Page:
Indiana Republican Wants Government to Help Citizens in Arizona, but Doesn't Want to Pay for It
This post originally appeared on the Washington Monthly. Interesting exchange on "Meet the Press" yesterday about immigration policy, between host David Gregory and House Republican Conference Chairman Mike Pence (R-Ind.). (Media Matters has the video.)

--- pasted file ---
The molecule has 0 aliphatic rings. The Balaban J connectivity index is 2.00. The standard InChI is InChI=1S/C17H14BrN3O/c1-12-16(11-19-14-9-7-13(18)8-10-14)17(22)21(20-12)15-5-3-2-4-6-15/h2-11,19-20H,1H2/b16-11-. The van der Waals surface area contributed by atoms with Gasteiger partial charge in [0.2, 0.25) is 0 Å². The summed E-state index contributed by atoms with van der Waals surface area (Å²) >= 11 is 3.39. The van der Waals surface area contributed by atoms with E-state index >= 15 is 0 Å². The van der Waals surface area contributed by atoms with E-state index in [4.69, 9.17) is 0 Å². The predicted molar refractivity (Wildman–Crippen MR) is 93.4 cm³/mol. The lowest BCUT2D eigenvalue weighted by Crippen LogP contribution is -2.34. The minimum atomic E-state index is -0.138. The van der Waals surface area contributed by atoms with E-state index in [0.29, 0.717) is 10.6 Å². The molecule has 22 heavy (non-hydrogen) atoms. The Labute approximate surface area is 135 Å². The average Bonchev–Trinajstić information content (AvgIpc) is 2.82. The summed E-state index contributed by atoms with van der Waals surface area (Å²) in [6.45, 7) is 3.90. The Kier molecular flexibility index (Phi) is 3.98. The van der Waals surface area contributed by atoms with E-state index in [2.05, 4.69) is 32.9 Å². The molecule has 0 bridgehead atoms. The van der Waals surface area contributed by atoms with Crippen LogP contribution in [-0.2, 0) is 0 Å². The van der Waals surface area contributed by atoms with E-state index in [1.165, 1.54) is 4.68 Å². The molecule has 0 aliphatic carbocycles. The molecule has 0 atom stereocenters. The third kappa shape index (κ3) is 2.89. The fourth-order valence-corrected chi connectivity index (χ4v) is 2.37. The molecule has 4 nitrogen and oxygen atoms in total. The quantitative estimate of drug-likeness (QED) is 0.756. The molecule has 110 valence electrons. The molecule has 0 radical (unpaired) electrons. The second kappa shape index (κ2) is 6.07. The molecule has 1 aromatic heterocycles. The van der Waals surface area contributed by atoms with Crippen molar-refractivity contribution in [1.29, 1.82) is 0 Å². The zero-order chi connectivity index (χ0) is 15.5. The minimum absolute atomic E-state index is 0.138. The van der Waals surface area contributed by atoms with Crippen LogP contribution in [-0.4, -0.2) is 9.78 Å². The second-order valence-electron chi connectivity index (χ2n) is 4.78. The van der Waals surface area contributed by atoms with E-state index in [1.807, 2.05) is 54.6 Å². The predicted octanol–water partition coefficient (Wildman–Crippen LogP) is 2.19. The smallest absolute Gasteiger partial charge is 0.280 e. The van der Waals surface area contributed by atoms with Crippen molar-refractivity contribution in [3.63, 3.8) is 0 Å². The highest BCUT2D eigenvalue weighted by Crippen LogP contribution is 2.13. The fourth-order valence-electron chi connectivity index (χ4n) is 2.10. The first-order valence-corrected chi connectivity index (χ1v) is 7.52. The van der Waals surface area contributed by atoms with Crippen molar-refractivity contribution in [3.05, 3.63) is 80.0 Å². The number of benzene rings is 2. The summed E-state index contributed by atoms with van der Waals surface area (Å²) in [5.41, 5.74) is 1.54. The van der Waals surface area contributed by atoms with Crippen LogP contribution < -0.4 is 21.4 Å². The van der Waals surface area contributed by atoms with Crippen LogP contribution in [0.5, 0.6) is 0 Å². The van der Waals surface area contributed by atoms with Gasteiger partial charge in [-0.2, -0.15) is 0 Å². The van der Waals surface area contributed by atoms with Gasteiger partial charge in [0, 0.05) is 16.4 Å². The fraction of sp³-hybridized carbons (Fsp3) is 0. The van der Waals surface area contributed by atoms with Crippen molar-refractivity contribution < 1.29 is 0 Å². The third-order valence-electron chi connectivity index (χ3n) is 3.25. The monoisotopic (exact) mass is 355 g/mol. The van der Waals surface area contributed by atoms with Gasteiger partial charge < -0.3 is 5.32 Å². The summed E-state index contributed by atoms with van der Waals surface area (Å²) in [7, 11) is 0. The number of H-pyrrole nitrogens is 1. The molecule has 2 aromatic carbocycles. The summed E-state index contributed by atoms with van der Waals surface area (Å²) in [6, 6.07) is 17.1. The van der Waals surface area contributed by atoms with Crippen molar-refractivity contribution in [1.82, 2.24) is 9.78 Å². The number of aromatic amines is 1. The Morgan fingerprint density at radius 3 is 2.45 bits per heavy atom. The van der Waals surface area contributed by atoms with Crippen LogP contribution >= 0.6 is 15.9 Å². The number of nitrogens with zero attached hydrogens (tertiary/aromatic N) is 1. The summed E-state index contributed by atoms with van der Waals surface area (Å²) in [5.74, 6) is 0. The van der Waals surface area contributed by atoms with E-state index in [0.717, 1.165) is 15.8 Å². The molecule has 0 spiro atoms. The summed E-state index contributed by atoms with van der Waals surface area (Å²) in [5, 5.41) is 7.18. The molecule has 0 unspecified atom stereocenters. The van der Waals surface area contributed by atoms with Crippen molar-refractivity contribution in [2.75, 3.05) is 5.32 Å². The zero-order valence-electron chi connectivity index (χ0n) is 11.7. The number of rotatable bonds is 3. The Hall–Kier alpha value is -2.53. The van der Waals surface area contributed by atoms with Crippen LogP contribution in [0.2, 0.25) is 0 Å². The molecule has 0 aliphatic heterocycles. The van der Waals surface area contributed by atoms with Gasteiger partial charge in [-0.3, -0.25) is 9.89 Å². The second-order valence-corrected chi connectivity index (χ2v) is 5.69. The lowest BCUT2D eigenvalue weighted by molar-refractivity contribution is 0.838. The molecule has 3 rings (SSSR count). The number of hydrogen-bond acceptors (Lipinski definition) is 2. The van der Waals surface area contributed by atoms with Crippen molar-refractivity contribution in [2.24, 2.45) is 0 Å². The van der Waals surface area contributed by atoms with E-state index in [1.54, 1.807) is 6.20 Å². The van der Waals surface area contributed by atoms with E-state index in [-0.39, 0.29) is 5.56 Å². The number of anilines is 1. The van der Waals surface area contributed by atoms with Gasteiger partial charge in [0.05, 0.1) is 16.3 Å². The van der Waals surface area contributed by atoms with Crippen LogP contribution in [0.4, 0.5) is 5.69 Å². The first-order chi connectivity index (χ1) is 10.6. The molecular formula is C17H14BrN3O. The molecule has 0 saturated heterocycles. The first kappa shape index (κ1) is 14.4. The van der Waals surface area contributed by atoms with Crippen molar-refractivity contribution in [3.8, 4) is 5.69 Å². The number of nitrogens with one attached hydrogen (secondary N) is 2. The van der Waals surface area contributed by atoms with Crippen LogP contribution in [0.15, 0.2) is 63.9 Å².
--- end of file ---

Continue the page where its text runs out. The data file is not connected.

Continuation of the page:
GREGORY: But this is an interesting point because, Congressman Pence, the president came out and said, you know, there was some debate about whether immigration would be an agenda item that he would push before energy legislation. He said this week there simply aren't the votes for it, particularly from Republicans. PENCE: Well, well, let, let's be clear for a second. This is no laughing matter for the people of Arizona who are -- have been profoundly affected by the fact that there's nearly a half a million illegal immigrants and, and a rampant drug trade and, and, and human trafficking trade that's been besetting. Phoenix, Arizona, is, is the kidnapping capital of the United State of America. I don't know if this law is perfect, but I knew -- do know that it is wrong for officials in this government to throw stones at the people of Arizona as they're trying to, to reassert the rule of law in the wake of the fact that this administration and this Congress have been systematically cutting funding to border security since the Democrats took control. GREGORY: Of course, it was Republicans who blocked comprehensive immigration reform. Let's be clear about that.Just at face value, it's good to see Gregory do a little on-air fact-checking. On a more substantive note, the correction itself touches on a problem for conservative Republicans in Congress. In recent weeks, they've been quick to defend efforts like the one in Arizona as somehow understandable -- federal officials haven't fixed the nation's immigration laws, so state action is hardly unreasonable. So, it stands to reason, then, that Republicans are anxious to work with Democrats on passing comprehensive immigration reform? Well, no. GOP lawmakers blocked immigration reform in the last Congress, and they're prepared to block it again in this Congress. There's an obvious disconnect here. Pence and his Republican colleagues are arguing, simultaneously, that more needs to be done at the federal level and more doesn't need to be done at the federal level. What's more, Pence said it's a "fact" that the Obama administration and congressional Democrats "have been systematically cutting funding to border security." I hate to be a stickler, but it's worth emphasizing the fact that the stimulus package included $680 million for U.S. customs and border protection, and Republicans still voted against it. Postscript: Just as an aside, I also enjoyed the thrust of Pence's argument yesterday -- that Democrats aren't spending nearly enough money. Good to know.